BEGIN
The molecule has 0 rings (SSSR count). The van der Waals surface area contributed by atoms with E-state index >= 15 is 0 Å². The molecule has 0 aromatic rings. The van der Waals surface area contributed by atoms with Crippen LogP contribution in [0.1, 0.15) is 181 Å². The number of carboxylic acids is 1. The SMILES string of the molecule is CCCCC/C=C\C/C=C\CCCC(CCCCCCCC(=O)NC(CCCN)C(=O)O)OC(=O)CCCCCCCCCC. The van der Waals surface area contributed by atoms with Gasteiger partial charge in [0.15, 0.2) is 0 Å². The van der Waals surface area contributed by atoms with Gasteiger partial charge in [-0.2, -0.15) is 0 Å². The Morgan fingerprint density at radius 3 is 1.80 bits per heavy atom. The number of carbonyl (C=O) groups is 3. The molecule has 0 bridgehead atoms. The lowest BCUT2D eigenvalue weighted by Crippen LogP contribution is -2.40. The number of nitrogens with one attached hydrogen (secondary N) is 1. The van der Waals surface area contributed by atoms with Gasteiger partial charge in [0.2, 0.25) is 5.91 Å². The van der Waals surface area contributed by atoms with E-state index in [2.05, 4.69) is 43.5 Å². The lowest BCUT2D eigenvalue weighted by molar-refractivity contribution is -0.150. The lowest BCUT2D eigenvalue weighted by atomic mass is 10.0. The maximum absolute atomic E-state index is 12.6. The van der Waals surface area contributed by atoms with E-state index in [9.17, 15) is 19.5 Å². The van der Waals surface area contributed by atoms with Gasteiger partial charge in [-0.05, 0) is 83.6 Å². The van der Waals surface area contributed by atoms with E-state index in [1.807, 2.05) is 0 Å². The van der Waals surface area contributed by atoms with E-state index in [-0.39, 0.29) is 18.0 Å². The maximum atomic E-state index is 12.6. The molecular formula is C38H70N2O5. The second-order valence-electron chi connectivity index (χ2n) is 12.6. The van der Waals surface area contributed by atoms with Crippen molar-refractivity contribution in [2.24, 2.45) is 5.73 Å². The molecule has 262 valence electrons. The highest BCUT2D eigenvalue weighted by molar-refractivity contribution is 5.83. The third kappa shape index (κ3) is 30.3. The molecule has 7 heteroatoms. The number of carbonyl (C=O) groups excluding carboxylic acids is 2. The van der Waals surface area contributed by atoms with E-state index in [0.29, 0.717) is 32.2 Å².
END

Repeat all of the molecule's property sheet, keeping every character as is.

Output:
The molecule has 0 rings (SSSR count). The van der Waals surface area contributed by atoms with E-state index >= 15 is 0 Å². The molecule has 0 aromatic rings. The van der Waals surface area contributed by atoms with Crippen LogP contribution in [0.1, 0.15) is 181 Å². The number of carboxylic acids is 1. The SMILES string of the molecule is CCCCC/C=C\C/C=C\CCCC(CCCCCCCC(=O)NC(CCCN)C(=O)O)OC(=O)CCCCCCCCCC. The van der Waals surface area contributed by atoms with Gasteiger partial charge in [0.15, 0.2) is 0 Å². The van der Waals surface area contributed by atoms with Gasteiger partial charge in [-0.2, -0.15) is 0 Å². The Morgan fingerprint density at radius 3 is 1.80 bits per heavy atom. The number of carbonyl (C=O) groups is 3. The molecule has 0 bridgehead atoms. The lowest BCUT2D eigenvalue weighted by Crippen LogP contribution is -2.40. The number of nitrogens with one attached hydrogen (secondary N) is 1. The van der Waals surface area contributed by atoms with Gasteiger partial charge in [0.2, 0.25) is 5.91 Å². The van der Waals surface area contributed by atoms with E-state index in [2.05, 4.69) is 43.5 Å². The lowest BCUT2D eigenvalue weighted by molar-refractivity contribution is -0.150. The lowest BCUT2D eigenvalue weighted by atomic mass is 10.0. The maximum absolute atomic E-state index is 12.6. The van der Waals surface area contributed by atoms with E-state index in [9.17, 15) is 19.5 Å². The van der Waals surface area contributed by atoms with Gasteiger partial charge in [-0.05, 0) is 83.6 Å². The van der Waals surface area contributed by atoms with E-state index in [1.807, 2.05) is 0 Å². The van der Waals surface area contributed by atoms with E-state index in [-0.39, 0.29) is 18.0 Å². The maximum atomic E-state index is 12.6. The molecular formula is C38H70N2O5. The second-order valence-electron chi connectivity index (χ2n) is 12.6. The van der Waals surface area contributed by atoms with Crippen molar-refractivity contribution in [2.24, 2.45) is 5.73 Å². The molecule has 262 valence electrons. The highest BCUT2D eigenvalue weighted by molar-refractivity contribution is 5.83. The third kappa shape index (κ3) is 30.3. The molecule has 7 heteroatoms. The number of carbonyl (C=O) groups excluding carboxylic acids is 2. The van der Waals surface area contributed by atoms with E-state index in [0.29, 0.717) is 32.2 Å².